The friendly, familial vibe makes layoffs particularly difficult. 2001 was the worst year almost everyone at the agency can remember, with a revenue drop of 22 percent. With the dot-com crash came the loss of several high-tech clients, including Roadsmith.com and Metiom, and the need to let six staffers go.

"It's a difficult thing to do in any firm, but it's especially difficult in a smaller firm," says Newbert, 54, who joined the shop nine months after it opened and is a close friend of Dave Duffy's. One of those laid off had been at the agency for 20 years.

The agency credits its ability to make it through the lean years to its tech-savvy, diversified offerings. "We have to re-engineer change all the time," says Dave Duffy. "That's one of the reasons we've been able to survive."

Jonathan says the agency surprised the vodka client by adding a viral-marketing concept—an e-mail screen saver incorporating the brand's logo—to a traditional ad campaign. "They were expecting just ads," he says. "For an agency of this size, we're very technologically advanced. I want us to be an agency with a great creative reputation, and then bring clients technology that they don't have."

Duffy & Shanley has worked out deals with tech companies in the area that let the agency serve as a beta client and, in turn, offer the technology to clients. The cheery face of the interactive department is Suzanne Valliere, 26, one of the youngest people at the agency. She came to the shop three years ago from Smart Money in Boston. Self-composed and petite with tousled blond hair, Valliere wouldn't be out of place in SoHo but has thrived at Duffy & Shanley. She's at the forefront of most every meeting, describing how well a video pop-up e-mail worked for Fox Sports Net or showing ESPN how a banner ad might look on a site.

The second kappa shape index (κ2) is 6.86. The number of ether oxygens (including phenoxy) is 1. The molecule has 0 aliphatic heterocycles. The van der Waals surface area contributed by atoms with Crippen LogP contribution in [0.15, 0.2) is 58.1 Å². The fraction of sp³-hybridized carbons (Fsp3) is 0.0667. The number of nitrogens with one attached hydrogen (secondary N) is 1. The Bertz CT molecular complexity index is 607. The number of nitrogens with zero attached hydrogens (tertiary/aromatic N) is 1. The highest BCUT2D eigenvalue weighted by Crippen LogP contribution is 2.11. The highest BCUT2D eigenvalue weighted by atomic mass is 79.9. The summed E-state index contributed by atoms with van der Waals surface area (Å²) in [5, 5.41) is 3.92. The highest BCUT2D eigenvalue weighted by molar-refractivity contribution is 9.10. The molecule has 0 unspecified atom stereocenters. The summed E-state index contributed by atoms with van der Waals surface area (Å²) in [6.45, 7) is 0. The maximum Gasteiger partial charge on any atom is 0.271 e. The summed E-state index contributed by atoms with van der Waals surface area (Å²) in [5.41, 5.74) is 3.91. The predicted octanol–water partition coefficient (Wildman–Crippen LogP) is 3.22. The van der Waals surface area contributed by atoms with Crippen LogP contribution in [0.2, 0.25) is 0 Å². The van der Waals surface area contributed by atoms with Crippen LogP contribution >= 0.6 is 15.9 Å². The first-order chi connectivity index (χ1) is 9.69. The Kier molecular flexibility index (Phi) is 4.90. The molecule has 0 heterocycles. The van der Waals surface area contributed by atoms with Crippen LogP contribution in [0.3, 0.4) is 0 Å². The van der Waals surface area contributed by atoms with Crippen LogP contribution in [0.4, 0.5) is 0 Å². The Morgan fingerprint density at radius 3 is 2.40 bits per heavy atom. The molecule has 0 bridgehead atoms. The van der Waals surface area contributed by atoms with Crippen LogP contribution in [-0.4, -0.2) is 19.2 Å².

"I came here to get good agency experience and move to New York," she admits. "But now I can't leave. It's nice to have quality of life, a good job and good friends all in one."

It was old-fashioned creativity and doggedness, not tech skills, that won the agency Fox Sports Net New England. Jeremy Duffy and Silvia called and e-mailed the client once or twice a month for two years asking for a project. Eventually they sent over a CD-ROM featuring footage of the shop's 39 staffers each with black stripes under their eyes like athletes wear and copy explaining that the shop would do anything to work for Fox.

"It got us. We thought, 'Wow, this is good,' " says Ryan Donovan, manager of marketing and communications at Fox Sports Net New England. The client previously relied on Fox's national advertising.

A recent campaign for Fox by Marcionetti and Silvia consists of TV spots featuring interviews with people who know a fictional "airhorn guy"—the fan with the obnoxiously loud siren at hockey games. The ads won a Northeast regional Emmy and three Telly awards, which honor non-network and cable commercials.

"In this day and age, a lot of people go into meetings thinking they have the solution in their back pocket," says a longtime client, Providence Journal director of promotion Barbara Nauman. "Duffy & Shanley is the type of agency that sits and listens to things and rethinks the ordinary way of doing business. They find some new creative approaches, new ways of getting things done."